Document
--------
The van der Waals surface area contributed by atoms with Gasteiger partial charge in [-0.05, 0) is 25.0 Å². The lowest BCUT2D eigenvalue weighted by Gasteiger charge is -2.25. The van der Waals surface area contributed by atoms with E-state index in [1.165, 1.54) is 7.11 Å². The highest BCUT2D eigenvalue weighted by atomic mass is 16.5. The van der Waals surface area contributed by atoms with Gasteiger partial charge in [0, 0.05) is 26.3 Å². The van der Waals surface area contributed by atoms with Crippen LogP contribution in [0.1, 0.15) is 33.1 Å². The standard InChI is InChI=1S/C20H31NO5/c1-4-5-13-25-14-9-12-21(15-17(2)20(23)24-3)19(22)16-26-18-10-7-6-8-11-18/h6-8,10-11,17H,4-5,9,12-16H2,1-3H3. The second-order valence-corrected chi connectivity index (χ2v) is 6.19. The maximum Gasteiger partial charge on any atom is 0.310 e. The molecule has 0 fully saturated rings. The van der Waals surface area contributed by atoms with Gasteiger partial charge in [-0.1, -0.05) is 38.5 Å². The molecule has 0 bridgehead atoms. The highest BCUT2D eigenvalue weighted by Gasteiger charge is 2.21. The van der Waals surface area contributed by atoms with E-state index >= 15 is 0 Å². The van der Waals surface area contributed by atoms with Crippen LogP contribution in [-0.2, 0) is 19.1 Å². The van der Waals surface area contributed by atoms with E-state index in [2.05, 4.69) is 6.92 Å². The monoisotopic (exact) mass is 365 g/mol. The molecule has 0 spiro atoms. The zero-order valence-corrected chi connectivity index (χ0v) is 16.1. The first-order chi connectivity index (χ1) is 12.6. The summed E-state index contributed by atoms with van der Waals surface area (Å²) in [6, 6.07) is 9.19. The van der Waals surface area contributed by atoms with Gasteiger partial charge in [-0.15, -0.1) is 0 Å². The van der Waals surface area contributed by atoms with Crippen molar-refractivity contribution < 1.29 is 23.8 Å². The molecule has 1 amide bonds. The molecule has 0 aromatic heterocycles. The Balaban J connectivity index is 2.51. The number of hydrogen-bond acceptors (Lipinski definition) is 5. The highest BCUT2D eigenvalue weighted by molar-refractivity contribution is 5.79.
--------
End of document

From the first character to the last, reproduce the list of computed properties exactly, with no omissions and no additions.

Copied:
The van der Waals surface area contributed by atoms with Gasteiger partial charge in [-0.05, 0) is 25.0 Å². The lowest BCUT2D eigenvalue weighted by Gasteiger charge is -2.25. The van der Waals surface area contributed by atoms with E-state index in [1.165, 1.54) is 7.11 Å². The highest BCUT2D eigenvalue weighted by atomic mass is 16.5. The van der Waals surface area contributed by atoms with Gasteiger partial charge in [0, 0.05) is 26.3 Å². The van der Waals surface area contributed by atoms with Crippen LogP contribution in [0.1, 0.15) is 33.1 Å². The standard InChI is InChI=1S/C20H31NO5/c1-4-5-13-25-14-9-12-21(15-17(2)20(23)24-3)19(22)16-26-18-10-7-6-8-11-18/h6-8,10-11,17H,4-5,9,12-16H2,1-3H3. The second-order valence-corrected chi connectivity index (χ2v) is 6.19. The maximum Gasteiger partial charge on any atom is 0.310 e. The molecule has 0 fully saturated rings. The van der Waals surface area contributed by atoms with Gasteiger partial charge in [-0.1, -0.05) is 38.5 Å². The molecule has 0 bridgehead atoms. The highest BCUT2D eigenvalue weighted by Gasteiger charge is 2.21. The van der Waals surface area contributed by atoms with E-state index >= 15 is 0 Å². The van der Waals surface area contributed by atoms with Crippen LogP contribution in [-0.2, 0) is 19.1 Å². The van der Waals surface area contributed by atoms with E-state index in [2.05, 4.69) is 6.92 Å². The monoisotopic (exact) mass is 365 g/mol. The molecule has 0 spiro atoms. The zero-order valence-corrected chi connectivity index (χ0v) is 16.1. The first-order chi connectivity index (χ1) is 12.6. The summed E-state index contributed by atoms with van der Waals surface area (Å²) in [6, 6.07) is 9.19. The van der Waals surface area contributed by atoms with Gasteiger partial charge in [-0.15, -0.1) is 0 Å². The van der Waals surface area contributed by atoms with Crippen molar-refractivity contribution < 1.29 is 23.8 Å². The molecule has 1 amide bonds. The molecule has 0 aromatic heterocycles. The Balaban J connectivity index is 2.51. The number of hydrogen-bond acceptors (Lipinski definition) is 5. The highest BCUT2D eigenvalue weighted by molar-refractivity contribution is 5.79.